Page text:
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US Ambassador opens C-Change meeting in Lesotho highlighting efforts to prevent HIV

Friday, February 24, 2012

US Ambassador to The Kingdom of Lesotho, Michele Thoren Bond, opened the C-Change dissemination meeting, presenting a cartoon from a local newspaper, which humorously depicted a scene between two Basotho women, one of whom was showing pride with all the boyfriends who paid for her various needs. Ambassador Bond then discussed the social norm of concurrent sexual partnerships in Lesotho, the importance of the community dialogue program, and the need for the people of Lesotho to be more outspoken with peers to change such risk behaviors. 

C-Change hosted the meeting on February 23, 2012 to disseminate the results of an evaluation of the C-Change-led intervention in community dialogues that addressed concurrent sexual partnerships and other major drivers of Lesotho’s HIV and AIDS epidemic.

This community-based intervention, which C Change launched in 2009, focused on promoting open dialogue about concurrency of sexual partners and other drivers of HIV, while educating and mobilizing communities to take up further responses. Titled Relationship: Intimacy Without Risk, the community dialogue program was adapted and facilitated by local partner Phela Health and Development Communications. Phela was already partnered with Soul City on the regional OneLove campaign that addressed concurrency. C-Change also provided funding for OneLove, specifically for a radio talk show, billboards, radio PSAs to supplement Soul City’s multi-media campaign. However, this evaluation focused on the community dialogues.

Dr. Susan J. Rogers of C-Change/FHI 360, and Dr. Nancy Phaswana-Mafuya of SAHARA/Human Sciences Research Council (HSRC) in South Africa, the agency that was contracted to do the study, presented the findings of the qualitative evaluation. Ms. Makojang Mahao, HIV/AIDS Prevention Specialist for USAID PEPFAR in Lesotho, commended the C Change approach to the dialogue project including the formative research for program design, the message brief workshop for the media, facilitator trainings, and adaptation of a toolkit.

Phela staff circulated the Relationship: Intimacy Without Risk curriculum developed as part of the intervention.

The presentation of the evaluation findings included the perspectives of community dialogue participants concerning major issues of their communities; and, most importantly, their perspectives on the effect, or potential effect, of the dialogues on their communities and sexual partnerships.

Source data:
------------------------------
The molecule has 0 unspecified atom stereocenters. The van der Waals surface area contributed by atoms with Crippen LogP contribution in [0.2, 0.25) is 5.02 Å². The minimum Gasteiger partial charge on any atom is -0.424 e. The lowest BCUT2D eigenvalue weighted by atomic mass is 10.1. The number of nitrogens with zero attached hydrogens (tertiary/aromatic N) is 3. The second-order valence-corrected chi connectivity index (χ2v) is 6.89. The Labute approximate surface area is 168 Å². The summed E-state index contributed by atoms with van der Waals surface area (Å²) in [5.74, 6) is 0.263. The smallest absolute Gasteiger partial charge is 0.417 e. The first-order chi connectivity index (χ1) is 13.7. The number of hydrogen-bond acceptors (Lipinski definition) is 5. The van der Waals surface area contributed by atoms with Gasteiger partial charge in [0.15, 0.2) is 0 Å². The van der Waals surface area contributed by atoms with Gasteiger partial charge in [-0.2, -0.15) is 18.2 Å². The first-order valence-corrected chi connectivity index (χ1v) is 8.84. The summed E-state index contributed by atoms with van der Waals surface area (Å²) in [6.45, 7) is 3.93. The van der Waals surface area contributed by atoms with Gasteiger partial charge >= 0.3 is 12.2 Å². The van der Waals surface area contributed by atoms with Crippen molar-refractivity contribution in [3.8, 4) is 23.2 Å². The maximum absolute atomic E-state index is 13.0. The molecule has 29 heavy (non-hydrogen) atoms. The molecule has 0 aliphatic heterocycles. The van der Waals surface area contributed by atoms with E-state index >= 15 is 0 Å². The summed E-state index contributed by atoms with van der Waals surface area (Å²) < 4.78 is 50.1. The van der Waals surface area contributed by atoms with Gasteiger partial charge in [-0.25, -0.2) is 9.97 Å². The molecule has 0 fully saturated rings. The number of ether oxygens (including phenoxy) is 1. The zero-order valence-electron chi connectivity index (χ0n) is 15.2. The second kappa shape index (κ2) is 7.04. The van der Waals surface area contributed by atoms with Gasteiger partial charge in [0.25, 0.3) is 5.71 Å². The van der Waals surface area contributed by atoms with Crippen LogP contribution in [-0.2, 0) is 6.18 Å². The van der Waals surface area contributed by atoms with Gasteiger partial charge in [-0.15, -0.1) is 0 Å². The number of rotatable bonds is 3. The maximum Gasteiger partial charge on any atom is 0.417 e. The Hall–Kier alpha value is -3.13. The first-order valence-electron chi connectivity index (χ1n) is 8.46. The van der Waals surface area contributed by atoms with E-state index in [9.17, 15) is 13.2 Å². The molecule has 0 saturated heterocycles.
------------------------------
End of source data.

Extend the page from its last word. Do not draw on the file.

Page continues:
Quotes from study participants indicated they felt that the community dialogues had an overwhelming positive effect on furthering more open communication on sexual issues, improving HIV/AIDS knowledge, sexual behavior, relationships with partners, health-seeking behavior, acceptance of one’s own HIV status, and bringing about a personal sense of contribution and empowerment in their communities. A few dialogue participants, most often male, were more critical, finding the intervention to be culturally taboo, leading to community and interpersonal conflict, and unacceptable to religious institutions.

Input from the dissemination event’s audience and presenters on recommendations for the ‘way forward’ included obtaining more substantive buy-in and participation in the dialogues by community leaders and involving key institutions such as schools, prisons, businesses and churches. Stronger linkages through mutually supporting channels (i.e., between community dialogues and other campaign channels such as radio talk shows, PSAs and others) were also recommended to broaden and sustain program effects. A stakeholder expressed the need for collaboration across donors and various community dialogue projects to move toward a more standardized, evidence-based dialogue program model that implementers could utilize.

The meeting ended hopeful and forward thinking. Participants concluded that C-Change was on the right path and that dialogue, in combination with campaigns that address MCP, medical male circumcision, condom use and other targeted risk behaviors, have the most potential in the fight against HIV and AIDS. Additionally, Phela has adapted C-Change’s Community Conversation Toolkit for HIV Prevention (in Sesotho) for use in Lesotho.
 

 

 

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